The listing flows in November/December were a bit lower than normal and that’s what you’d expect, he explains. “Nobody sells on a whim, there’s got to be a reason for it and there are no signs of investors selling,” adds Kelvin.

Why it’s still a good time to sell and buy despite price falls continuing

For Kiwi homeowners who intend selling this year, it may well be better to do it in the first half than the second half, say real estate leaders. The latter period may go quiet, close to the national election due to happen in October.

Speaking to offices around the country, Bayleys head of Insights, Data and Consulting, Chris Farhi, says Bayleys agents are expecting a normal amount of listings to come on in the next few popular selling months.”It won’t be a giant tidal wave but there’s no sense that they’re drying up either,” he explains.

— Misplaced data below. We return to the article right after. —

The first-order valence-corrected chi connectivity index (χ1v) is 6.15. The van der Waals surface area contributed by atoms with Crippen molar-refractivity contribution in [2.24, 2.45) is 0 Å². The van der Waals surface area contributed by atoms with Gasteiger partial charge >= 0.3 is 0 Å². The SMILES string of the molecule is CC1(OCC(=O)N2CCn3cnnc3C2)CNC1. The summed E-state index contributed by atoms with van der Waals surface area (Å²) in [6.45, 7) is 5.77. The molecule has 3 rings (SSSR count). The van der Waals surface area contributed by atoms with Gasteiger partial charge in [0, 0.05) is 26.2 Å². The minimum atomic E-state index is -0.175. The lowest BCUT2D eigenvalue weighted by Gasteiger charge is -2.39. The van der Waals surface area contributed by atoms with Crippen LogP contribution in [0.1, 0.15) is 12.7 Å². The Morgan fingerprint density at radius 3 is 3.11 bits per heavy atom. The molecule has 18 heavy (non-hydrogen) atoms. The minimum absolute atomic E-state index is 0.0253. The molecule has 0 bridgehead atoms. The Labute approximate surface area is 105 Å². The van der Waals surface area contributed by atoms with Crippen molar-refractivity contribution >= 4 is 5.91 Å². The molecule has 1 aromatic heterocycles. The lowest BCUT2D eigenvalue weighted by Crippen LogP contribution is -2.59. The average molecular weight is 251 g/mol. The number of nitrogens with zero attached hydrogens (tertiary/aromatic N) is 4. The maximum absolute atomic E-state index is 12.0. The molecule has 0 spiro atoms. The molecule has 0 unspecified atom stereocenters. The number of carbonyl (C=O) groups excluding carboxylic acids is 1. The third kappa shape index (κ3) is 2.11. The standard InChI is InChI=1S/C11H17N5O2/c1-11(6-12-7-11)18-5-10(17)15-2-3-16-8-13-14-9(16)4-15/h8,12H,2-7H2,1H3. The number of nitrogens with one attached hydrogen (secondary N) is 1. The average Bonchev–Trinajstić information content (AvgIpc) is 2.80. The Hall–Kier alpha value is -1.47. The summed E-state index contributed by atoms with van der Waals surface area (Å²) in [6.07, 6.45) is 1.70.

A number of agents are seeing more buyer activity than they were expecting in the New Year, adds Chris. “People feel like they can get a good home in the current market.”

People selling homes in 2023 will be coming prepared for the market, he says. Some vendors selling in early 2022 were caught off guard by the changing conditions, while other vendors in the “nice to sell” category just took their homes off the market. Those vendors who have a more genuine reason to sell, for lifestyle reasons, for instance, have had their price expectations reset and will move to sell.

The market conditions are unlikely to drastically improve in 2023, says Chris. “Waiting now won’t solve the price issue, they’ll push ahead anyway,” he predicts.

And vendors bringing new stock to the market this summer will have quite realistic price expectations too, says the Bayleys head of data.

In 2022, cities like Auckland had a very fast correction on prices, says Chris. There will be a point where prices settle and then you can expect market activity to catch up, he believes. “Prices in Auckland and Wellington are considerably more affordable than they were,” he adds.